8. All you holy men and women of God, pray for us.

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Along with this invocation to all of the saints, any petition to any saint serves as an excellent short prayer. Which saint should you have pray for you? Each saint has a patronage over some area in life. St. Thomas Aquinas is the patron of academics and often prayed to by students and professors alike. St. Ambrose is a patron of students but also of bee keepers and domestic animals. St. Catherina of Siena is the patron against fire, miscarriages, and sexual temptation. Do not make the mistake the protestants do. Saints are not demigods over certain aspects of Creation. Imagine you struggle with alcoholism and you have a friend who did as well but has now been sober for over twenty years. Would you not go to him for prayer? His experience and virtue in this area seasons his prayers to God. He is intimately aware of the struggles you face. So too with the patronages of the saints. Their purview is predicated according to their experiences they had in life. A student does not pray to St. Thomas Aquinas, because the Angelic Doctor is the demigod of academics. He prays to him because his experience and virtue in academics lends him an excellent soul to join the student in prayer before God. Invoking the saints and particularly your personal patron saint throughout the day is an excellent practice.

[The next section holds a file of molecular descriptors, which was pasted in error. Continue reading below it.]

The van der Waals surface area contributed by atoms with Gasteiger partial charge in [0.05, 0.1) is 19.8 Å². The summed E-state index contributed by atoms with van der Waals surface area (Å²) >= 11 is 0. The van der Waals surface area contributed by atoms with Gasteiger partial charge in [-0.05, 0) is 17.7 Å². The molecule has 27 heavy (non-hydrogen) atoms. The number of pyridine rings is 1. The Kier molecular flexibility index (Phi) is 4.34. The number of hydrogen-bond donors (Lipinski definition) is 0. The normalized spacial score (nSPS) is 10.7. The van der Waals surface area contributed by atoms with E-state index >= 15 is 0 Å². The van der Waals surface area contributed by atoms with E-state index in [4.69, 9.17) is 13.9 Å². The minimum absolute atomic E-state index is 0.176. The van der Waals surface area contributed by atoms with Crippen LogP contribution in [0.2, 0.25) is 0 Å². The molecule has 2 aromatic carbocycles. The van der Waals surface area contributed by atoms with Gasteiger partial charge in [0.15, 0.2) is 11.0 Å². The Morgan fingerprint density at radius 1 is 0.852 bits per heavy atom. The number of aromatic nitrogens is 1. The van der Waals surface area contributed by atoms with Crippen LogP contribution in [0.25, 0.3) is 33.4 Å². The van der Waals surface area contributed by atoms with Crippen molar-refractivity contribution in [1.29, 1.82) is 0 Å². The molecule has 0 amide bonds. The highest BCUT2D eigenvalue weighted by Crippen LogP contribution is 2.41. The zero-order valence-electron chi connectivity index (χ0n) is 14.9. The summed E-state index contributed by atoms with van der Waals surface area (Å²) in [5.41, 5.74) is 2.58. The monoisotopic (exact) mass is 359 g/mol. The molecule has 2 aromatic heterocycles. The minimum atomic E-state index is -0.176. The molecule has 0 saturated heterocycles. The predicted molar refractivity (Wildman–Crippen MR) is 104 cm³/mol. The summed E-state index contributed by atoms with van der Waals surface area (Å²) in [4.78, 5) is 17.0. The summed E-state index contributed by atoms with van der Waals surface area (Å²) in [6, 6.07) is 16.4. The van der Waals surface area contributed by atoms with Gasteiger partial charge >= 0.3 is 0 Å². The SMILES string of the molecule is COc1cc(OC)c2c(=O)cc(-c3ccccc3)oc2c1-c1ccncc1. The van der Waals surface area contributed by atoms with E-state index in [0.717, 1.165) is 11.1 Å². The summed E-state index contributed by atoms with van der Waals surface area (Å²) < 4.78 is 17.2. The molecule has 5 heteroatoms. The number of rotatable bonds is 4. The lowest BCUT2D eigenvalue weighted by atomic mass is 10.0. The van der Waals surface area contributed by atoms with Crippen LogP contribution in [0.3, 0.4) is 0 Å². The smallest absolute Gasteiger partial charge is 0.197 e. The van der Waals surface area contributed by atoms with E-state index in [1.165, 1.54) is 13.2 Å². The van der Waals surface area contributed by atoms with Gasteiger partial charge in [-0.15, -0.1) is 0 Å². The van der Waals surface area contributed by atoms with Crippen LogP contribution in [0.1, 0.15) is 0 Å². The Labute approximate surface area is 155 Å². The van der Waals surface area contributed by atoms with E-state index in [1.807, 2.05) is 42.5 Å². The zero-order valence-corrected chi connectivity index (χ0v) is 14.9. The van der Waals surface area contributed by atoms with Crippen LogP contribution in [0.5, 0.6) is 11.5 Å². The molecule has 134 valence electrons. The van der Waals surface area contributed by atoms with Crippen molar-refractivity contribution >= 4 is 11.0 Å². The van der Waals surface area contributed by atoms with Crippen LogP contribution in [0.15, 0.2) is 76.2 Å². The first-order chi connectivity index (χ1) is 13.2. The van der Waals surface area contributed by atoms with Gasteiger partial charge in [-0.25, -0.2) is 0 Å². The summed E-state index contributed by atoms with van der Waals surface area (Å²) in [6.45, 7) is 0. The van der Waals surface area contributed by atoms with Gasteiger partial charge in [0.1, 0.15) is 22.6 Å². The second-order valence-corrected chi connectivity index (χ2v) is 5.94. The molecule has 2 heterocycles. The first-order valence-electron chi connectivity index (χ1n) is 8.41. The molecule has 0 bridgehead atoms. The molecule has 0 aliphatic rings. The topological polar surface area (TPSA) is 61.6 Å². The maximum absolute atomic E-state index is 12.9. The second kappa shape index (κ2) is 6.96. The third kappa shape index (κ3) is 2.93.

9. In the Name of the Father, and of the Son, and of the Holy Spirit, Amen.

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Do not overlook this prayer. Like all commonly used prayers, it is in danger of becoming hackneyed. Invoking the Most Holy Trinity and making the sign of the cross is an excellent way to for a Catholic to bless themselves as they go about their day.


10. Pray for us, O Holy Mother of God, that we may be made worthy of the promises of Christ.